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From: g...@hoptoad.UUCP
Newsgroups: comp.mail.uucp,comp.sources.d
Subject: Ownership of uuslave.c -- particularly, does AT&T have any ownership?
Message-ID: <1800@hoptoad.uucp>
Date: Fri, 13-Feb-87 16:40:38 EST
Article-I.D.: hoptoad.1800
Posted: Fri Feb 13 16:40:38 1987
Date-Received: Sat, 14-Feb-87 23:08:34 EST
Followup-To: comp.mail.uucp
Organization: Nebula Consultants in San Francisco
Lines: 71

[Followup-To ==> comp.mail.uucp]

I have heard a rumor (first-hand and now second-hand) that AT&T is
gearing up to "crack down" on license violators re Unix sources.  
(I think this is probably a good idea for them, else they'll lose
all rights in what they have.)  However, the rumor continues that
in particular, they are tracking what people say & do with uuslave.c.

So far if this is true, it is only a rumor -- nobody from AT&T has come
out to the net and said "I believe uuslave.c is covered by your Unix
license and is therefore not public domain".  In the absence of such a
claim, and with evidence that it is *not* AT&T derived code, I am forced
to assume that it really is public domain.

The BBS system that it came from (which is so hot and heavy on verifying
who the people are who log into it to DOWNLOAD) cannot tell us who UPLOADED
uuslave.c -- they threw away their records and didn't keep a backup.

I have checked with several very technically competent people and asked
them to read uuslave.c and compare it to the Unix uucp sources.  They
all say "I see no correlation, this is definitely not ripped off
code".  I encourage anyone else out there in "netland" to do the same
and post your results to comp.mail.uucp.  There is a single subroutine
for computing the checksum of a packet, which may originally come from
uucp, but it was published in Greg Chesson's "Packet Driver Protocol"
paper, which was given out to anyone who asked for it while Greg was at
Bell.  (I recently posted this paper to comp.mail.uucp.)

In reading the code, and working with it, it's clear that it was not
written by someone who really understood packet switching protocols and
acknowledgements.  The code didn't even check the packet checksums,
though of course it had to generate them on outgoing packets!  It was
probably done by someone who had access to the protocol description
(which doesn't say *how* to implement the error checking and such, just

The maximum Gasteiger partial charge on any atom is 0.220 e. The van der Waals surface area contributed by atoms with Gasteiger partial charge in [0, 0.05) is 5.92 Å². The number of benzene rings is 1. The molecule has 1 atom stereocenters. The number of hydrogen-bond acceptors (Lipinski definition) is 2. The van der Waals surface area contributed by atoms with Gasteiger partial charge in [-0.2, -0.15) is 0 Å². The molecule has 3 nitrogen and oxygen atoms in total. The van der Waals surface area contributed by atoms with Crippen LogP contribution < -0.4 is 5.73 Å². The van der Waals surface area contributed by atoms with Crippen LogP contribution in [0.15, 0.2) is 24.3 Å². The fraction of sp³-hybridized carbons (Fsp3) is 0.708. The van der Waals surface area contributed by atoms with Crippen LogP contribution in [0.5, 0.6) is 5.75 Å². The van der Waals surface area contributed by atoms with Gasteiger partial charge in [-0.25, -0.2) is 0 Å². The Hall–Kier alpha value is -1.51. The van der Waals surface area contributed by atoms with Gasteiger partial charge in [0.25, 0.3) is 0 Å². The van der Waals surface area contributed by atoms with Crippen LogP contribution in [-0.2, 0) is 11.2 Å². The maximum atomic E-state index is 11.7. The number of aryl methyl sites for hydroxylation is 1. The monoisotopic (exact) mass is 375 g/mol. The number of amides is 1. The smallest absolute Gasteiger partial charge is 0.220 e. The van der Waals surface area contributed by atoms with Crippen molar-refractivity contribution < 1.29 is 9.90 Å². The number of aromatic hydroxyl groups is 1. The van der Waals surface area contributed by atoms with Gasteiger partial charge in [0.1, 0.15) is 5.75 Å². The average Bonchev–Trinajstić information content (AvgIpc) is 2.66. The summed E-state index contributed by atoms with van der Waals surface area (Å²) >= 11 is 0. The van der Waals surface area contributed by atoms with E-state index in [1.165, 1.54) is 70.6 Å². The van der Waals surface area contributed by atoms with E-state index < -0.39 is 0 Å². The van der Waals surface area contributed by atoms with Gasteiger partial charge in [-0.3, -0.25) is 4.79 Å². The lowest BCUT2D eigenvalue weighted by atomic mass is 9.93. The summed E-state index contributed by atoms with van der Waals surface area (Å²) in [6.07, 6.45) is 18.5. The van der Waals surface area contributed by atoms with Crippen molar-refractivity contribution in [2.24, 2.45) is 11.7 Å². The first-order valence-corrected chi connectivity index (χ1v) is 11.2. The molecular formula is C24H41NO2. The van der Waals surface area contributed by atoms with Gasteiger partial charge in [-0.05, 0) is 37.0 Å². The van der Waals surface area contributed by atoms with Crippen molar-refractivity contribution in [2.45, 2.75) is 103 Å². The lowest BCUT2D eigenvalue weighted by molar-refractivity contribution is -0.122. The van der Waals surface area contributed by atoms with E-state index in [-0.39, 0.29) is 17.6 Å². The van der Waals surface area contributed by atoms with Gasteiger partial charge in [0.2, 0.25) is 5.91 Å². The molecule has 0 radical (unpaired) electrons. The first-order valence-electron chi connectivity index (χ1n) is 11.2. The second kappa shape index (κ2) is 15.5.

says what all the bits are in all the packets) and coded it up and
tried it against a Unix system.  Whatever packets came back at them,
they wrote code to expect at each point.  This doesn't make for a
robust implementation, so I have rewritten this stuff anyway.  But it
shows that the author(s) were probably not working from uucp sources,
or they would have structured their code more like the uucp sources.

Note that Lauren Weinstein has successfully reimplemented uucp without
looking at the Unix sources.  His product is now sold commercially for
MSDOS machines.  This proves that it can be done; AT&T can't claim that
"nobody could do it without looking at licensed source, therefore we must
have *some* right in it".

I'm not going to stop working with the code based on rumors and scare
tactics.  I just wanna get the facts, ma'an.

I hereby call upon AT&T, the company and its employees, to come out and
state whether public use of uuslave.c is believed to violate any of
AT&T's rights (eg copyrights, trade secrets) or licenses (eg Unix
source licenses).  Please state the reason for your claim, if you do
claim a violation.  In the absence of such a claim by AT&T, I will
continue to assume that the code is public domain, and that even in the
unlikely event that there is some AT&T involvement in uuslave, the
company has decided to abandon any claim it has in the program.

AT&T employees, please forward this to the licensing department or whoever
handles these kind of questions.

	John Gilmore
	Nebula Consultants
	PO Box 608
	San Francisco, California, USA  94115-0608
	+1 415 931 4667

-- 
John Gilmore  {sun,ptsfa,lll-crg,ihnp4}!hoptoad!gnu    g...@ingres.berkeley.edu
			"Use the Source, Luke...."